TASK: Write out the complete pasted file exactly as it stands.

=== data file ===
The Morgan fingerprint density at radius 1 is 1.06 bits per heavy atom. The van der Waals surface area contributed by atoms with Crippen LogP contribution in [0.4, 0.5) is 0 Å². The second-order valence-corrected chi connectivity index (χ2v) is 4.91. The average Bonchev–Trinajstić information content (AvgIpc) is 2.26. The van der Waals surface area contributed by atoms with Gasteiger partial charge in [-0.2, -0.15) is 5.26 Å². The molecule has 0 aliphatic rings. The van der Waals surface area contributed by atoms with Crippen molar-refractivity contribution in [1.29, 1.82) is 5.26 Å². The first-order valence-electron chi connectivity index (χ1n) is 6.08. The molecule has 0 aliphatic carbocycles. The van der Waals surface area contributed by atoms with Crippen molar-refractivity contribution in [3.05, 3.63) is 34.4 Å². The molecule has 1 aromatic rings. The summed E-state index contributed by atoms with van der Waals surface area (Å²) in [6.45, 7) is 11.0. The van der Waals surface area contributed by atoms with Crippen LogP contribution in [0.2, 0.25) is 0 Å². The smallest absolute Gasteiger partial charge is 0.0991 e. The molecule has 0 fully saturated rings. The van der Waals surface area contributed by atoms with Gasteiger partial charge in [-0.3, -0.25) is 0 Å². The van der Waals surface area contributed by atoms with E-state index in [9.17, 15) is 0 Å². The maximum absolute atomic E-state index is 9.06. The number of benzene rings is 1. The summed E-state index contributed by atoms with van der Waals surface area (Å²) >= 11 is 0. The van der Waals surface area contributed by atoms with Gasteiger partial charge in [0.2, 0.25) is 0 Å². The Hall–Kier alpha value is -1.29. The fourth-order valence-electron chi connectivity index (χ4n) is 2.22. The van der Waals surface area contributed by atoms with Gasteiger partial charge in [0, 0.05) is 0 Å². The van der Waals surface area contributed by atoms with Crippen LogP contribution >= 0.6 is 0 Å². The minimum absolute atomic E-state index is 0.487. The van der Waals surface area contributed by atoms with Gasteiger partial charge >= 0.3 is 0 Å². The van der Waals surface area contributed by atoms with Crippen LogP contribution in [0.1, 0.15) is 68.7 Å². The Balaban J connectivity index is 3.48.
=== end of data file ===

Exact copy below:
The Morgan fingerprint density at radius 1 is 1.06 bits per heavy atom. The van der Waals surface area contributed by atoms with Crippen LogP contribution in [0.4, 0.5) is 0 Å². The second-order valence-corrected chi connectivity index (χ2v) is 4.91. The average Bonchev–Trinajstić information content (AvgIpc) is 2.26. The van der Waals surface area contributed by atoms with Gasteiger partial charge in [-0.2, -0.15) is 5.26 Å². The molecule has 0 aliphatic rings. The van der Waals surface area contributed by atoms with Crippen molar-refractivity contribution in [1.29, 1.82) is 5.26 Å². The first-order valence-electron chi connectivity index (χ1n) is 6.08. The molecule has 0 aliphatic carbocycles. The van der Waals surface area contributed by atoms with Crippen molar-refractivity contribution in [3.05, 3.63) is 34.4 Å². The molecule has 1 aromatic rings. The summed E-state index contributed by atoms with van der Waals surface area (Å²) in [6.45, 7) is 11.0. The van der Waals surface area contributed by atoms with Crippen LogP contribution in [0.2, 0.25) is 0 Å². The smallest absolute Gasteiger partial charge is 0.0991 e. The molecule has 0 fully saturated rings. The van der Waals surface area contributed by atoms with Gasteiger partial charge in [-0.3, -0.25) is 0 Å². The van der Waals surface area contributed by atoms with E-state index in [9.17, 15) is 0 Å². The maximum absolute atomic E-state index is 9.06. The number of benzene rings is 1. The summed E-state index contributed by atoms with van der Waals surface area (Å²) >= 11 is 0. The van der Waals surface area contributed by atoms with Gasteiger partial charge in [0.2, 0.25) is 0 Å². The Hall–Kier alpha value is -1.29. The fourth-order valence-electron chi connectivity index (χ4n) is 2.22. The van der Waals surface area contributed by atoms with Gasteiger partial charge in [0, 0.05) is 0 Å². The van der Waals surface area contributed by atoms with Crippen LogP contribution >= 0.6 is 0 Å². The minimum absolute atomic E-state index is 0.487. The van der Waals surface area contributed by atoms with Gasteiger partial charge >= 0.3 is 0 Å². The van der Waals surface area contributed by atoms with Crippen LogP contribution in [0.1, 0.15) is 68.7 Å². The Balaban J connectivity index is 3.48.